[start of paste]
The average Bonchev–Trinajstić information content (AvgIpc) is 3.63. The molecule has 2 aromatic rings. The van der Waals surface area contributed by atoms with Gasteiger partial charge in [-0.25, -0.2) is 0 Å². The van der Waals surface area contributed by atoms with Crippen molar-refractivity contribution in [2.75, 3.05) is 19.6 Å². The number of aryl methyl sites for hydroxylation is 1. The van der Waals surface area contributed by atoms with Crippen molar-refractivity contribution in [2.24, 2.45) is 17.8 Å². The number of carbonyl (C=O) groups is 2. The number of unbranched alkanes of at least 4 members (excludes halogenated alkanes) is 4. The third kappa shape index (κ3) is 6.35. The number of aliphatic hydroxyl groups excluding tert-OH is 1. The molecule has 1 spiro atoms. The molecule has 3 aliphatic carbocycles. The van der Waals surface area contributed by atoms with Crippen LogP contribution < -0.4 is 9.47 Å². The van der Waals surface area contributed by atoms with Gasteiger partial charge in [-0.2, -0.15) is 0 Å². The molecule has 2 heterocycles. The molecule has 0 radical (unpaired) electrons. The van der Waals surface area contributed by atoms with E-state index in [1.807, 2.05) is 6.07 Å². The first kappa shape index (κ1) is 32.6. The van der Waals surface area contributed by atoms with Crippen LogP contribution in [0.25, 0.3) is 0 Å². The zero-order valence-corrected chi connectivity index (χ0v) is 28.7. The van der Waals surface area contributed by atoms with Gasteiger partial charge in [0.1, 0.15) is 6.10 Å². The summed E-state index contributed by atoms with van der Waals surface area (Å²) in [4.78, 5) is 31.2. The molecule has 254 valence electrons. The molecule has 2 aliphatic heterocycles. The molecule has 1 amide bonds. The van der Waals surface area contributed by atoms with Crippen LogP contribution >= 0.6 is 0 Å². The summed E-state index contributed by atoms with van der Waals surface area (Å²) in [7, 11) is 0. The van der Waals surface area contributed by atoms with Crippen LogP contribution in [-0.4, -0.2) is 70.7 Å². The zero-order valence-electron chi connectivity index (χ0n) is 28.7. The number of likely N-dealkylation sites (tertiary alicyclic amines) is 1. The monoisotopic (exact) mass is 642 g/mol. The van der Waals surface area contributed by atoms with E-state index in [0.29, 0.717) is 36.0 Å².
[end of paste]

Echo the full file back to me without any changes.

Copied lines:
The average Bonchev–Trinajstić information content (AvgIpc) is 3.63. The molecule has 2 aromatic rings. The van der Waals surface area contributed by atoms with Gasteiger partial charge in [-0.25, -0.2) is 0 Å². The van der Waals surface area contributed by atoms with Crippen molar-refractivity contribution in [2.75, 3.05) is 19.6 Å². The number of aryl methyl sites for hydroxylation is 1. The van der Waals surface area contributed by atoms with Crippen molar-refractivity contribution in [2.24, 2.45) is 17.8 Å². The number of carbonyl (C=O) groups is 2. The number of unbranched alkanes of at least 4 members (excludes halogenated alkanes) is 4. The third kappa shape index (κ3) is 6.35. The number of aliphatic hydroxyl groups excluding tert-OH is 1. The molecule has 1 spiro atoms. The molecule has 3 aliphatic carbocycles. The van der Waals surface area contributed by atoms with Crippen LogP contribution < -0.4 is 9.47 Å². The van der Waals surface area contributed by atoms with Gasteiger partial charge in [-0.2, -0.15) is 0 Å². The molecule has 2 heterocycles. The molecule has 0 radical (unpaired) electrons. The van der Waals surface area contributed by atoms with E-state index in [1.807, 2.05) is 6.07 Å². The first kappa shape index (κ1) is 32.6. The van der Waals surface area contributed by atoms with Crippen LogP contribution in [0.25, 0.3) is 0 Å². The zero-order valence-corrected chi connectivity index (χ0v) is 28.7. The van der Waals surface area contributed by atoms with Gasteiger partial charge in [0.1, 0.15) is 6.10 Å². The summed E-state index contributed by atoms with van der Waals surface area (Å²) in [4.78, 5) is 31.2. The molecule has 254 valence electrons. The molecule has 2 aliphatic heterocycles. The molecule has 1 amide bonds. The van der Waals surface area contributed by atoms with Crippen LogP contribution >= 0.6 is 0 Å². The summed E-state index contributed by atoms with van der Waals surface area (Å²) in [7, 11) is 0. The van der Waals surface area contributed by atoms with Crippen LogP contribution in [-0.4, -0.2) is 70.7 Å². The zero-order valence-electron chi connectivity index (χ0n) is 28.7. The number of likely N-dealkylation sites (tertiary alicyclic amines) is 1. The monoisotopic (exact) mass is 642 g/mol. The van der Waals surface area contributed by atoms with E-state index in [0.29, 0.717) is 36.0 Å².